The Prospector Theater is a wonderful place to watch a movie. Four screens present a wide selection of films ranging from kids' movies to old-time classics to brand new blockbusters. There are even film festivals and film contests to participate in year-round.
The building, which was once home to the original Ridgefield Playhouse, the town's first movie theater, is wheelchair accessible. Service dogs are welcome, and sensory screenings are available, as are descriptive narrative headsets, mobility seats, and closed caption cup holder devices.
Address: 25 Prospect Street, Ridgefield, Connecticut
Official site: https://www.prospectortheater.org/
5. Catch a Show at the Ridgefield Playhouse
The Ridgefield Playhouse isn't immediately visible when you turn into the parking lot at 80 East Road. Set behind the town's skatepark, this 500-seat theater lies in the old Ridgefield High School, which is now the Richard E. Venus Municipal Center.
In its early years, this iconic theater hosted World War II concerts, school performances, town meetings, and community events. Since being revamped in 2000, it serves as home to a wide variety of shows that constantly result in a packed house. Insider's tip: buy your tickets early.
Dance recitals, comedy shows, concerts, and live theater performances grace the Ridgefield Playhouse stage. Among its most famous performers are Arturo Toscanini and more recently, Diana Krall, The Doobie Brothers, Martin Short, Ron Howard, and David Sedaris.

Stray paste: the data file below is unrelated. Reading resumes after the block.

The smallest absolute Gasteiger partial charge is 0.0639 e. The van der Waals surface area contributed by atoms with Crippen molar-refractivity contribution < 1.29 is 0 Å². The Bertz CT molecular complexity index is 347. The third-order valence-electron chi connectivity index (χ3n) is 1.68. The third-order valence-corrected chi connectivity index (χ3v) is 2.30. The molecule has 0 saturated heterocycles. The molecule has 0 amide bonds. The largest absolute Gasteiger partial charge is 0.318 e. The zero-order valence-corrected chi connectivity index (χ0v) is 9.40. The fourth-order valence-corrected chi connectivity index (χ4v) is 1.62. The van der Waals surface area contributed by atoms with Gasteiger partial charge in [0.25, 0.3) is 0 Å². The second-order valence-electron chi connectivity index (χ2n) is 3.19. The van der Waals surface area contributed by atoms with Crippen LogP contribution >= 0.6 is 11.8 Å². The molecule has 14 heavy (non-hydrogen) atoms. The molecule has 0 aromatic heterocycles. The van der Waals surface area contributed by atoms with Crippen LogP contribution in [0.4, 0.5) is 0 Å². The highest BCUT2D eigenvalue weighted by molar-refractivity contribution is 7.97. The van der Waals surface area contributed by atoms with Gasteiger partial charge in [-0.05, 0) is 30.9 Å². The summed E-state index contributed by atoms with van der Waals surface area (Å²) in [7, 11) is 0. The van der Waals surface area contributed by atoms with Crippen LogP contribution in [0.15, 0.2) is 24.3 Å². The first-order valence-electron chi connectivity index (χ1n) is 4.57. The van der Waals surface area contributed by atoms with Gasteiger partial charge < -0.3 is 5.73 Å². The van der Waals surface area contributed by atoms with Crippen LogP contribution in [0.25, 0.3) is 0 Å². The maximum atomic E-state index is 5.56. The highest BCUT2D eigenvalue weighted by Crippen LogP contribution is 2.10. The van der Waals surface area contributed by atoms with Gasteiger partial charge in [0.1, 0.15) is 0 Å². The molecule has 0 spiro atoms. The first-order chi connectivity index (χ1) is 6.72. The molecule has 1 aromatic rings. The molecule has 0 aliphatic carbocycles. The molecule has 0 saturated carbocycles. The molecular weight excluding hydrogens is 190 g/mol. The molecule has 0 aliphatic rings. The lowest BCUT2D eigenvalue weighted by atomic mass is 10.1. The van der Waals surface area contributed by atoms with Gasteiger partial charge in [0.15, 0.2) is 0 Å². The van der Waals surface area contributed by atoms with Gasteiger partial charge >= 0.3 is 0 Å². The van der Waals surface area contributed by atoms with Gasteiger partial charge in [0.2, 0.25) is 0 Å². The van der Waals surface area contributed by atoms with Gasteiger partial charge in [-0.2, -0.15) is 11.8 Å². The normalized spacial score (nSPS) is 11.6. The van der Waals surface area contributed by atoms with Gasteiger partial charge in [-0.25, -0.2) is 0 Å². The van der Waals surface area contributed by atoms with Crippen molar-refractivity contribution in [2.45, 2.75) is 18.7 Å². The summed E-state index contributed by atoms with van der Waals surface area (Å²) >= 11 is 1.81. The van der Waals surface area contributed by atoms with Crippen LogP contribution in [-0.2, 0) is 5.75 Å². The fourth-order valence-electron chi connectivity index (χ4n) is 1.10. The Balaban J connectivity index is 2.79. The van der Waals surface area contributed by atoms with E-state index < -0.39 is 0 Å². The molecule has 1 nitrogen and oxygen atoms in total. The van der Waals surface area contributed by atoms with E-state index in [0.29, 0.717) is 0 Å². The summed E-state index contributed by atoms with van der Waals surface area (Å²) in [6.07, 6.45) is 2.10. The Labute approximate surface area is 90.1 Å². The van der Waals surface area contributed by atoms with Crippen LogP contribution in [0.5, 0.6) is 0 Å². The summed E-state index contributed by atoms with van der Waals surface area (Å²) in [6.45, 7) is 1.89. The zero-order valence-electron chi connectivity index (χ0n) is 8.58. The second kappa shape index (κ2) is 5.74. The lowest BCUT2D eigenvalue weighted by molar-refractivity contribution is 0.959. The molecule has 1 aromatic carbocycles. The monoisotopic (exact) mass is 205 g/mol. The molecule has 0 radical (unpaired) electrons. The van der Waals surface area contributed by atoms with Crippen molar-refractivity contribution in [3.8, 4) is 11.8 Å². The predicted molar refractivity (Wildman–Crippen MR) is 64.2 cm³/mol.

Address: 80 East Ridge, Ridgefield, Connecticut
Official site: https://ridgefieldplayhouse.org/
6. Picnic in Ballard Park
As if Ridgefield wasn't beautiful enough on its own, it was gifted the five acres of verdant green space that make up Ballard Park. Set off Main Street, just across from the Ridgefield Library, this pretty park is a local fave with families, couples, and picnic-lovers of all ages.
Given to the town from Elizabeth Ballard's estate in 1964, Ballard Park boasts everything you'd look for in a community common: a playground; tall, stately trees; perfectly manicured gardens; and colorful flowers bursting onto the scene each spring and summer.
A popular gathering spot, the town uses this natural attraction to host outdoor concerts and other events. The area is rife with picnic tables, and its central location makes it easy for an impromptu lunch al fresco. Grab a pizza and enjoy it while watching kids throw frisbees to their friends.
Address: 485 Main Street, Ridgefield, Connecticut
Official site: https://www.ridgefieldparksandrec.org/ballard-park
7. Flex Your Shopping Muscle on Main Street